- When you have three identical tiles concealed within the hand, and an opponent discards the fourth, you may claim it (the same as you would pung a discard) and expose the completed kong.
- When you have an exposed pung and you pick the fourth tile from the wall, you have the option of promoting your exposed pung to an exposed kong. (You may not take the discard to add to your exposed pung.)
In all cases of kong declaration, a replacement must be taken from the back end of the wall.


An easy-to-read intro for beginners and an excellent reference for expert players, The Red Dragon & The West Wind is a complete guide to official Chinese and American mah-jongg. Look for it on Amazon or Barnes & Noble. Available in print or electronic editions. You'll also want to download the errata for latest updated info.

Speaking of flowers... Flowers don't count as part of the hand's tile count. When counting your tiles (either to see if you need to pick or to discard, or to check if your hand is dead or not), count only your exposed groupings and your concealed tiles - don't count the flowers. And if you have a kong (a pung with a bonus fourth tile), count that as three tiles (not four).

Can I make a 3456 chow, four numbers instead of the usual three? No, you cannot. A chow is "three consecutive numbers in a row," end of story. A four-number sequence pattern is very useful strategically (in building the hand), but it's not an exposable set, and there's no place for those four tiles in a complete four-sets-and-a-pair hand.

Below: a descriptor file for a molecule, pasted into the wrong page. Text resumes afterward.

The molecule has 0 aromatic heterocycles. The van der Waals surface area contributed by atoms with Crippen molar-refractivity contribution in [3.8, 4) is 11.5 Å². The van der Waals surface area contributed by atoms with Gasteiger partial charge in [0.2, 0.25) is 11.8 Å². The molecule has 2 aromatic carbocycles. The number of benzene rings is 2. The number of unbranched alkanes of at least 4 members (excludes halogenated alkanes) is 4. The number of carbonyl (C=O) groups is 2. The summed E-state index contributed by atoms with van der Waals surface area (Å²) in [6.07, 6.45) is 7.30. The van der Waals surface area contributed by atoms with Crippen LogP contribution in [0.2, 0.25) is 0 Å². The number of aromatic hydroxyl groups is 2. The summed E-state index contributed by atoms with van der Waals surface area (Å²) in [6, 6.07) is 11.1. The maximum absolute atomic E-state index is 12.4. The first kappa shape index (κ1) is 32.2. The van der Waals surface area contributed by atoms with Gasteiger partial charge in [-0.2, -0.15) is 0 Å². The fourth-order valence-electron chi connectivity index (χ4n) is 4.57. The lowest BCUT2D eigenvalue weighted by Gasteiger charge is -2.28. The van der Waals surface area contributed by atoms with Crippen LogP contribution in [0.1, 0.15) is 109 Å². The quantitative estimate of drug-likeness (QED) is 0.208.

You cannot do this in a finished mahjong hand. This is not a chow, and it is not a kong.
Three in a row = "chow." Four of a kind = "kong." There is no such thing as a run of four in any form of mah-jongg.
Rummy, yes. Mah-Jongg, no. But this combination is powerful in the early phase of a hand, the building phase.

Can I chow ESW or ESWN or WGR? No, you cannot make a chow from three different dragons or three different winds or three consecutively numbered flowers. There is no such thing. A chow is made from numbered suit tiles only. Three of them.

Conflicting claims for exposure. When one player claims a discard for chow, and one claims it for a pung, then the pung call overrides the chow call.

Conflicting claims, one for exposure and one for the win. When one player claims a discard for exposure, and one claims it for mah-jongg, the player who needs it for mah-jongg takes priority.

Conflicting claims for mah-jongg. When two players claim a tile for mah-jongg, as long as both claims were spoken within a reasonably short period of time, the player whose turn would be next in order of play (counterclockwise from discarder) is the one who gets the tile. It's not a race; the player who verbalized the claim first does not necessarily get the tile. There are exceptions to every rule: Some forms of mah-jongg (such as Japanese) allow both players to win. And some forms (such as HKOS) may allow a claim for a high-scoring hand or special hand to take precedence over another winner's claim.

Seat winds in Chinese mah-jongg are not like a map. Going counterclockwise around the table, players' winds are East, South, West, North.

In Chinese mah-jongg, seat winds do not correspond to the expected compass directions on a map (East, North, West, South) as if looking down on the table from the heavens. They were never intended to!